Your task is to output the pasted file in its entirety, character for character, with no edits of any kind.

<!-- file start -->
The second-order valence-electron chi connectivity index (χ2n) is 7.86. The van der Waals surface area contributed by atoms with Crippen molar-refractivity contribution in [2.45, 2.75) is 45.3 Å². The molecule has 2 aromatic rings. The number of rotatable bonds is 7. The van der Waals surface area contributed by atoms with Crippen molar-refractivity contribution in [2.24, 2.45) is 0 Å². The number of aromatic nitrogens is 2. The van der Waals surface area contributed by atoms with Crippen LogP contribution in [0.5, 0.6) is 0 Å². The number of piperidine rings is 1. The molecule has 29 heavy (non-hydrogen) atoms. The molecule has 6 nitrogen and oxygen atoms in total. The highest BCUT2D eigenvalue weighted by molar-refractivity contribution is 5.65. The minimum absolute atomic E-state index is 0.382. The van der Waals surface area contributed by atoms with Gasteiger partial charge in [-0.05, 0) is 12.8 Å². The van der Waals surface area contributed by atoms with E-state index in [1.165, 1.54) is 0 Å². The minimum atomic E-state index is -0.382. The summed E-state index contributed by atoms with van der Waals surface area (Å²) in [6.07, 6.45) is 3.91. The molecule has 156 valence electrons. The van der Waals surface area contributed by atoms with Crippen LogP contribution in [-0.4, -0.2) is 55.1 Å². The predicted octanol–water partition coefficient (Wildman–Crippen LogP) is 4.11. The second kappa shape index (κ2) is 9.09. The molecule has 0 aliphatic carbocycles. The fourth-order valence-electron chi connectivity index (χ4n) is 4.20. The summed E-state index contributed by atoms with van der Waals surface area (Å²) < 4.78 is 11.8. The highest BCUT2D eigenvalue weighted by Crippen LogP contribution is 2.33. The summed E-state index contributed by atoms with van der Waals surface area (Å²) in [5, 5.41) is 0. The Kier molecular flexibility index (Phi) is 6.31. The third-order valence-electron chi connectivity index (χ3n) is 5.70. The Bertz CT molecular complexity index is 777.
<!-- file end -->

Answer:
The second-order valence-electron chi connectivity index (χ2n) is 7.86. The van der Waals surface area contributed by atoms with Crippen molar-refractivity contribution in [2.45, 2.75) is 45.3 Å². The molecule has 2 aromatic rings. The number of rotatable bonds is 7. The van der Waals surface area contributed by atoms with Crippen molar-refractivity contribution in [2.24, 2.45) is 0 Å². The number of aromatic nitrogens is 2. The van der Waals surface area contributed by atoms with Crippen LogP contribution in [0.5, 0.6) is 0 Å². The number of piperidine rings is 1. The molecule has 29 heavy (non-hydrogen) atoms. The molecule has 6 nitrogen and oxygen atoms in total. The highest BCUT2D eigenvalue weighted by molar-refractivity contribution is 5.65. The minimum absolute atomic E-state index is 0.382. The van der Waals surface area contributed by atoms with Gasteiger partial charge in [-0.05, 0) is 12.8 Å². The van der Waals surface area contributed by atoms with E-state index in [1.165, 1.54) is 0 Å². The minimum atomic E-state index is -0.382. The summed E-state index contributed by atoms with van der Waals surface area (Å²) in [6.07, 6.45) is 3.91. The molecule has 156 valence electrons. The van der Waals surface area contributed by atoms with Crippen LogP contribution in [-0.4, -0.2) is 55.1 Å². The predicted octanol–water partition coefficient (Wildman–Crippen LogP) is 4.11. The second kappa shape index (κ2) is 9.09. The molecule has 0 aliphatic carbocycles. The fourth-order valence-electron chi connectivity index (χ4n) is 4.20. The summed E-state index contributed by atoms with van der Waals surface area (Å²) < 4.78 is 11.8. The highest BCUT2D eigenvalue weighted by Crippen LogP contribution is 2.33. The summed E-state index contributed by atoms with van der Waals surface area (Å²) in [5, 5.41) is 0. The Kier molecular flexibility index (Phi) is 6.31. The third-order valence-electron chi connectivity index (χ3n) is 5.70. The Bertz CT molecular complexity index is 777.